This started off being a response to this comment from Melissa on a different post, but it got so big I decided to give it a post of it’s own!
Melissa said – I now know my external conflict was driving the story. NOt good. Now I’m focusing on making the internal conflicts huge. Feeling better about it.
This is such a major issue for me, and for so many of us. I’m not sure if it’s just a romance thing, or if all fiction writers have it. I guess they must, because when I think about the books I have enjoyed the most, whatever the genre, they are only really satisfying to me as a reader when the characters have taken an internal journey that parallels their external one.
It’s getting that balance between internal conflict and external conflict right that’s the tricky thing for me to deal with. It just seems so much easier to come up with plots driven by external conflict. But my story won’t have the same emotional intensity or level of reader involvement as one fuelled by believable internal conflict.
I’m still concerned the balance of conflict may be an issue in my WIP, Nick and Kate’s story, as though the heroine is at a crisis point as the story starts (hopelessly and unrequitedly in love with her boss for years so decides to leave her job to give herself a chance to get over him), it’s an external conflict that really acts as the catalyst to get them together (they get kidnapped in a dangerous and volatile country, while on their last business trip together). So far so good, but from there on the conflict is all on her side- he sees a different, desirable side of her while they are locked up together as she lets down the Miss Efficiency ice maiden mask she had hidden herself behind, and he wants to get to know her better outside of work when they get back to England; she is so used to having all her defences up around him and keeping her feelings hidden she doesn’t know how to deal with this. She’s gotten so used to seeing him as a hopelessly remote dream man who would never fall for a woman like her that she has no idea how to respond to him actually being interested, and she can’t believe that he is really and truly wanting her, ordinary Kate Gallagher, when she knows he’s been dating supermodels in the past. She’s had years of practice in keeping her feelings under lock and key. Meanwhile, he is so used to women falling at his feet he has never had to work to woo someone before, so he doesn’t know how to respond to the prickly, defensive but oh so desirable woman he finds behind the mask. The other complicating factor is that they were forced to get married – the strict religious laws of the country they were in mean that even though they were kidnapped and forced to be alone overnight together, they must marry, or she will be punished and he will forfeit any chance to do business in this country again. I have such a clear image of this strange wedding ceremony, almost dream-like for Kate, I think I am remembering the Greek Orthodox wedding in a very different story, Jane Aiken Hodge’s Greek Wedding . I just splashed out and bought a 1p copy on Amazon to read it again- I haven’t read this book for about 15 years!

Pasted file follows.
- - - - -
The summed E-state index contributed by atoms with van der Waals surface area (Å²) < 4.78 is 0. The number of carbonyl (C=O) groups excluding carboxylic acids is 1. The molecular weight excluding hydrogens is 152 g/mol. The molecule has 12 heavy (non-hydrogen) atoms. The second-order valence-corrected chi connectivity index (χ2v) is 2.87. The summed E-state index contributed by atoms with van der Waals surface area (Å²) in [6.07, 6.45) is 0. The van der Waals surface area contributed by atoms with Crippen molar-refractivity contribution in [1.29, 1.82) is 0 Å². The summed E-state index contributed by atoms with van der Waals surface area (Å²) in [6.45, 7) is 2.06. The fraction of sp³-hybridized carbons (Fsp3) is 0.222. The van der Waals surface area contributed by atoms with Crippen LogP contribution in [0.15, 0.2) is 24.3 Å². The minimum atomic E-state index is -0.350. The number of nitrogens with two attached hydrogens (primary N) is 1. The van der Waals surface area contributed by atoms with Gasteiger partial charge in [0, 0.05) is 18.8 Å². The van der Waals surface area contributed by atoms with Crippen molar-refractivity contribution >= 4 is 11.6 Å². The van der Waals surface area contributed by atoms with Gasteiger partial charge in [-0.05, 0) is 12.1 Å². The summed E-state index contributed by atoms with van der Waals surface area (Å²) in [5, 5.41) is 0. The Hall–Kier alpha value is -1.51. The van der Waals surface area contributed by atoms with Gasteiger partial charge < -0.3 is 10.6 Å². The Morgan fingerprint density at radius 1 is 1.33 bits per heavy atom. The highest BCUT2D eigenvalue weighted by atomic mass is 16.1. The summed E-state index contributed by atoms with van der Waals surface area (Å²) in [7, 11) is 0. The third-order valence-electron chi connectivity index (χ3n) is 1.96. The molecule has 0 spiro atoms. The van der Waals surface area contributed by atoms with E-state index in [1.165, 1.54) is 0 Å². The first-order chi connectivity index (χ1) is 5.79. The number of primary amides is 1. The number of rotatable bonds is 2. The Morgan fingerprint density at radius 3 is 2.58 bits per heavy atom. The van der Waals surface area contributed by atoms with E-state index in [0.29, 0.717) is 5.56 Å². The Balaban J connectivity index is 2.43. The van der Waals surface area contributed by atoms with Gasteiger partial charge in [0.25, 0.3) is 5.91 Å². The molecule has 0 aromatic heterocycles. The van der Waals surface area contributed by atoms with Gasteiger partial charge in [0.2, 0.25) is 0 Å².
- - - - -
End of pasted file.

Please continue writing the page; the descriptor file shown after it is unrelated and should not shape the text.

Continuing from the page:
I think my plot is okay as far as it goes, not sensational, but okay. I am stuck wondering what her “black moment” can be, that moment when just as we thought it was all coming right, it looks like its going to completely and irretrievably fall apart? I feel strongly it should be something coming from the internal conflict, that somehow her self-doubt is going to sabotage everything when it looks like they are finally getting together at last. I have no idea how to do that in this story, and done badly it can be all too prone to the sappy “I’ve seen him with another woman- he doesn’t really love me so I’ll run away- no it’s all okay she was my cousin/ cousin’s wife/ sister/ new PA/ suitable female of your choice, of course I love you” syndrome. All I have come up with is something stemming from the external conflict- he has been getting death threat letters which he hasn’t told her about, and he actually has an assassination attempt made on him in London, which she sees on the television. This shocks her into rushing back to him. Maybe this happens just after she has told him she doesn’t want to see him again. This is her self-doubt crisis, I guess- she’s not telling him to go because she doesn’t love him, only because she can’t believe he loves her- but why? Ooh, just had a bit of an aha moment there while typing that sentence. What if she thinks he is only wooing her because if they divorce, he won’t be able to keep doing business with the other country, which he not only has invested a huge amount of money in, but is his ancestral home, his grandparents having emigrated from there to escape the Soviet invasion back in ther 1950’s? So she has good reason to believe he doesn’t really love her, besides her own insecurity. I quite like that, because I was wondering about her being so insecure she keeps him at bay for the whole book (maybe succumbing once or twice!), seeming a bit pathetic or downright stupid. Of course, she does have good reason for her insecurity and defensiveness, she has had some cruel comments and bad experiences when she was younger, including sexual harrassment in her last job; plus she has put him on a pedestal for so long its a big mental shift to make. But she needed more reason, and that could just be it.
Yee haa, another fun idea to play with! I may write a rough synospis with what I have so far and see if it looks like it might work. I don’t know. Comments welcomed!
Thanks Melissa for getting me thinking in that direction!